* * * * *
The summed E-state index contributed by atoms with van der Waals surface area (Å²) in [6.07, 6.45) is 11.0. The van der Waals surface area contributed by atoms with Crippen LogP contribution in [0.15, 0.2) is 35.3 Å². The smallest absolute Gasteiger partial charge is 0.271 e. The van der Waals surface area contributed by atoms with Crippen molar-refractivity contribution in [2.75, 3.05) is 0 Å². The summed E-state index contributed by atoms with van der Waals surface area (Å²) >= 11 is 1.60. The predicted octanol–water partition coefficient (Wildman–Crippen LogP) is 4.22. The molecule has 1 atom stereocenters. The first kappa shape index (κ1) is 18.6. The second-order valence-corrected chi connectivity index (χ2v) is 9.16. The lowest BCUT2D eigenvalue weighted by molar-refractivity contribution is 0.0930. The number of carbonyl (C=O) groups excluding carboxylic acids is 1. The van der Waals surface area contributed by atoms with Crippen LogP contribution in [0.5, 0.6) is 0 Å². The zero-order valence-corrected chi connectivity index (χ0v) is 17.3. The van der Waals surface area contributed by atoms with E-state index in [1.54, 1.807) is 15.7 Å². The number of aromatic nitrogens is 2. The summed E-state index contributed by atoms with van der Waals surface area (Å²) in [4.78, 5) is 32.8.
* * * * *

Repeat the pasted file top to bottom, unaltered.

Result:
The summed E-state index contributed by atoms with van der Waals surface area (Å²) in [6.07, 6.45) is 11.0. The van der Waals surface area contributed by atoms with Crippen LogP contribution in [0.15, 0.2) is 35.3 Å². The smallest absolute Gasteiger partial charge is 0.271 e. The van der Waals surface area contributed by atoms with Crippen molar-refractivity contribution in [2.75, 3.05) is 0 Å². The summed E-state index contributed by atoms with van der Waals surface area (Å²) >= 11 is 1.60. The predicted octanol–water partition coefficient (Wildman–Crippen LogP) is 4.22. The molecule has 1 atom stereocenters. The first kappa shape index (κ1) is 18.6. The second-order valence-corrected chi connectivity index (χ2v) is 9.16. The lowest BCUT2D eigenvalue weighted by molar-refractivity contribution is 0.0930. The number of carbonyl (C=O) groups excluding carboxylic acids is 1. The van der Waals surface area contributed by atoms with Crippen LogP contribution in [0.5, 0.6) is 0 Å². The zero-order valence-corrected chi connectivity index (χ0v) is 17.3. The van der Waals surface area contributed by atoms with E-state index in [1.54, 1.807) is 15.7 Å². The number of aromatic nitrogens is 2. The summed E-state index contributed by atoms with van der Waals surface area (Å²) in [4.78, 5) is 32.8.